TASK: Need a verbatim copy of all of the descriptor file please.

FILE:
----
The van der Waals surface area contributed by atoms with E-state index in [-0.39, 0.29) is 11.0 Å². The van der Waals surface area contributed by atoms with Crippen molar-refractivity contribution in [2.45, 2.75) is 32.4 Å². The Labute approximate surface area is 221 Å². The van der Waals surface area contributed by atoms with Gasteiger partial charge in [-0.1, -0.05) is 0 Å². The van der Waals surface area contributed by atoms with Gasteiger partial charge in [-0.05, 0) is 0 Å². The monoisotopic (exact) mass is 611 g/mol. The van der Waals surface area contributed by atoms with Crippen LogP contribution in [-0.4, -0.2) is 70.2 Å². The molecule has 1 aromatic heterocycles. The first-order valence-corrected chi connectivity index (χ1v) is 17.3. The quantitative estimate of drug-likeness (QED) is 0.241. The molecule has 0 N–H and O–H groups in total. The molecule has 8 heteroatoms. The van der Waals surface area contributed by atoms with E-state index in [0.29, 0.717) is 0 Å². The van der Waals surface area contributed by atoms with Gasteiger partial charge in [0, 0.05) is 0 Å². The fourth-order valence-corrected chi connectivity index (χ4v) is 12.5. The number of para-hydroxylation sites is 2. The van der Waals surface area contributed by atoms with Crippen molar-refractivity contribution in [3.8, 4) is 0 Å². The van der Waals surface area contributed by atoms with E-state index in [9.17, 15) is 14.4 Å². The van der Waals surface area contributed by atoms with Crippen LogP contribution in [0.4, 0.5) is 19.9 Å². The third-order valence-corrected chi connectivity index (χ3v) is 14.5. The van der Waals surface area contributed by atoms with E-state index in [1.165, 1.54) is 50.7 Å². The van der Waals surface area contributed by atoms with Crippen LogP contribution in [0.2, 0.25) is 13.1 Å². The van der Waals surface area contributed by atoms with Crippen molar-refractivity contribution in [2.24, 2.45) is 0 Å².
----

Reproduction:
The van der Waals surface area contributed by atoms with E-state index in [-0.39, 0.29) is 11.0 Å². The van der Waals surface area contributed by atoms with Crippen molar-refractivity contribution in [2.45, 2.75) is 32.4 Å². The Labute approximate surface area is 221 Å². The van der Waals surface area contributed by atoms with Gasteiger partial charge in [-0.1, -0.05) is 0 Å². The van der Waals surface area contributed by atoms with Gasteiger partial charge in [-0.05, 0) is 0 Å². The monoisotopic (exact) mass is 611 g/mol. The van der Waals surface area contributed by atoms with Crippen LogP contribution in [-0.4, -0.2) is 70.2 Å². The molecule has 1 aromatic heterocycles. The first-order valence-corrected chi connectivity index (χ1v) is 17.3. The quantitative estimate of drug-likeness (QED) is 0.241. The molecule has 0 N–H and O–H groups in total. The molecule has 8 heteroatoms. The van der Waals surface area contributed by atoms with E-state index in [0.29, 0.717) is 0 Å². The van der Waals surface area contributed by atoms with Gasteiger partial charge in [0, 0.05) is 0 Å². The fourth-order valence-corrected chi connectivity index (χ4v) is 12.5. The number of para-hydroxylation sites is 2. The van der Waals surface area contributed by atoms with Crippen molar-refractivity contribution in [3.8, 4) is 0 Å². The van der Waals surface area contributed by atoms with E-state index in [9.17, 15) is 14.4 Å². The van der Waals surface area contributed by atoms with Crippen LogP contribution in [0.4, 0.5) is 19.9 Å². The third-order valence-corrected chi connectivity index (χ3v) is 14.5. The van der Waals surface area contributed by atoms with E-state index in [1.165, 1.54) is 50.7 Å². The van der Waals surface area contributed by atoms with Crippen LogP contribution in [0.2, 0.25) is 13.1 Å². The van der Waals surface area contributed by atoms with Crippen molar-refractivity contribution in [2.24, 2.45) is 0 Å².